anthon bouwer

The Passionate Builder


Books and buildings are three-dimensional objects. You hold a book and behold a building. Both occupy space and with that privilege comes the responsibility to design interiors that are esthetically desirable and functional. 
Structure is naturally important to architects as well as graphic designers who develop books, especially those with visual elements. A designer must create the spirit and character of the book while satisfying its function. Anthon knows about the need for pacing,  surprise, innovation and satisfying the goal of the work. With the pages of a book we have the dimension of time. He exploits the same possibilities as work on film as the experience builds with the turn of every page.
The spreads for Anthon’s books that I have seen are a result of a system for a variety of material.  A difficult task but  the gestalt is apparent and the character of each book is preserved.
Anthon’s curious brain has always looked for adventure…digging a little deeper to find the right idea, photograph, typeface and method of presentation. He always seems to confound my expectation while drawing my admiration for an exciting, if not perfect, solution. For Anthon the message is supreme and trying to preserve one style, method and technique is not. He designed the cover of a catalog  of posters, created by a variety of designers, celebrating the work of Toulouse-Lautrec. The design could not look like his work or anybody else’s in the catalog. His solution was to do an expressionistic rendering of the title. Different for him but a beautiful result.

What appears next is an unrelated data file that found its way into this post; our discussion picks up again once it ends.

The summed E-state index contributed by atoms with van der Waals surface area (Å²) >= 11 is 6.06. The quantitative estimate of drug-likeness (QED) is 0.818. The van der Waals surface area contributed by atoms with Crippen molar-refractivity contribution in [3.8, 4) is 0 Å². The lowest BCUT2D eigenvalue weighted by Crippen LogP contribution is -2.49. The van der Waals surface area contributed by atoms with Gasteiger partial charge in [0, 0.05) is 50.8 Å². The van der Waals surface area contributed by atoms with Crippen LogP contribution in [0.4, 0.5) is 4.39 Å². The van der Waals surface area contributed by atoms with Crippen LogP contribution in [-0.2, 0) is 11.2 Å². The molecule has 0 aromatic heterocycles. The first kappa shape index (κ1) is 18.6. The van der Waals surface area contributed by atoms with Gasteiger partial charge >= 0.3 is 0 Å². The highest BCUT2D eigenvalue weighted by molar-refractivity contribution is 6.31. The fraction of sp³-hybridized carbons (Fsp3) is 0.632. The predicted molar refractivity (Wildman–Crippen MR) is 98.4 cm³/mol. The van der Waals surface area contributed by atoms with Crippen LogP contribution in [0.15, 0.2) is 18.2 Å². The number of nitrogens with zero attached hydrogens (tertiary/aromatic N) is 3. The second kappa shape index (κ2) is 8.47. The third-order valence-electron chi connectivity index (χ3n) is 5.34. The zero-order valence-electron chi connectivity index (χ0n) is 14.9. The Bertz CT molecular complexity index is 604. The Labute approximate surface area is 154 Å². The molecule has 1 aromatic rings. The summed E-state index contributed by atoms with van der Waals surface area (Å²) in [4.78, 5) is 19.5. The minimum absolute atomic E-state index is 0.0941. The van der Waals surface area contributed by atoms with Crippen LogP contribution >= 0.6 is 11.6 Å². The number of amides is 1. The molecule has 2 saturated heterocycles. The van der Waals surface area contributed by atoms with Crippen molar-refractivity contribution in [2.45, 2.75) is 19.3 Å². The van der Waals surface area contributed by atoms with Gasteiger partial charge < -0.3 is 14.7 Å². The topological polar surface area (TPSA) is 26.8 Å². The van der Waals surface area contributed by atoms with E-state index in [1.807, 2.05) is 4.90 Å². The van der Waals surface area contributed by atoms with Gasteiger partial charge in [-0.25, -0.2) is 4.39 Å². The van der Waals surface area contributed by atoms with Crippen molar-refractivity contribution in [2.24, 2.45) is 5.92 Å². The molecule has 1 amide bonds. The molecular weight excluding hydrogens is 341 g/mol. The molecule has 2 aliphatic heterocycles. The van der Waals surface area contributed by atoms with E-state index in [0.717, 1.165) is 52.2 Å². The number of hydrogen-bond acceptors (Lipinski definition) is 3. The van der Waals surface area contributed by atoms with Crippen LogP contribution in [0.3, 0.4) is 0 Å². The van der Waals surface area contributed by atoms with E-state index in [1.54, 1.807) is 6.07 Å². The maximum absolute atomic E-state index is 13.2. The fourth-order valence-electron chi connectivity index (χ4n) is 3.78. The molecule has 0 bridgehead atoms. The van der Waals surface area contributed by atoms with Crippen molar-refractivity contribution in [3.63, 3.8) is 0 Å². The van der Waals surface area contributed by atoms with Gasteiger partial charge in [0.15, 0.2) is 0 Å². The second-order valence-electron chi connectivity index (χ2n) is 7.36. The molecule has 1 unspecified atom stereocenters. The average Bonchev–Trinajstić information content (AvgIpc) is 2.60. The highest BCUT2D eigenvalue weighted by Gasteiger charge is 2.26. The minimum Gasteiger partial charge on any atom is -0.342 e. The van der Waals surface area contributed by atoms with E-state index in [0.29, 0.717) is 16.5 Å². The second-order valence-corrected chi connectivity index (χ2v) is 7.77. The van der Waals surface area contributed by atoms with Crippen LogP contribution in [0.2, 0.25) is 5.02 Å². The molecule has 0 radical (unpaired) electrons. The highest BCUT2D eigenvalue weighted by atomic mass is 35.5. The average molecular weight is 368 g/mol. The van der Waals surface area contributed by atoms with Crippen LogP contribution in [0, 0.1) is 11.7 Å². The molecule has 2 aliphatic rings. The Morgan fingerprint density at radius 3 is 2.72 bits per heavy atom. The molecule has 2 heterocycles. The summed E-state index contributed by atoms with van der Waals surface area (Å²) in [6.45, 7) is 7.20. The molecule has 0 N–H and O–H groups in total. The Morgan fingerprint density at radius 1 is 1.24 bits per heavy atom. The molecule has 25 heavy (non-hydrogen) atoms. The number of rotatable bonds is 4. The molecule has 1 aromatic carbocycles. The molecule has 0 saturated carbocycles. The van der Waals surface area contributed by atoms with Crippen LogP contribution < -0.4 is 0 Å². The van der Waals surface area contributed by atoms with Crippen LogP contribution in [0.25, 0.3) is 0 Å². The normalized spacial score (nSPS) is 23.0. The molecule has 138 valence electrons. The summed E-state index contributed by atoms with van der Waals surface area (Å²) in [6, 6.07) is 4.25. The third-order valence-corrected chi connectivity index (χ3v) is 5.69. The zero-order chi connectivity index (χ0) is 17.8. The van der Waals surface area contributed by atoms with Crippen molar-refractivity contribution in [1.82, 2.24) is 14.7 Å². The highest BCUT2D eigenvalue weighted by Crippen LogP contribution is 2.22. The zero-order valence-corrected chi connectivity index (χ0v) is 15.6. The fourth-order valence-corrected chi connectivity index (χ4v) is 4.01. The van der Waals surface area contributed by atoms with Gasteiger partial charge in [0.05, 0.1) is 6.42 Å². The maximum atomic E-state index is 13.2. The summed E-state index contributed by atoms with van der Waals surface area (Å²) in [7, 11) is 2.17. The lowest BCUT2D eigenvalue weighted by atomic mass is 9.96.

He shares my fascination with the kind of bad art and type as see in his matchbook label book. The primitive and innocent images speak of an earlier, simpler age and charm many for us with delightful and easy impact. Reviewing his work I can’t find a way to categorize his approach and style. He can work equally well with photography, diagrams, typography and illustration using a variety of printing processes to great advantage. Unusual surfaces, texture and patterns are other techniques to serve Anthon’s purposes, whims and desires.
I always thought Anthon’s gentle face belonged to a kind and cuddly grandfather type. This is only a smokescreen, since behind it is a mind that has produced some of the most outrageous and erotic images to be found in mass market media, especially record covers and posters. (I do not include the naked ladies alphabet with the others. It is elegant and typographically correct but not erotic.) His fifty years of poster making comes with the warning: “A poster must shock!”
I am pleased to present one of the tributes to Anthon’s work. I am a friend and colleague who is testifying that he is among the greatest of designers from anywhere and any time.


text Seymour Chwast
photo Anthon Beeke
2008, photographed by Corbino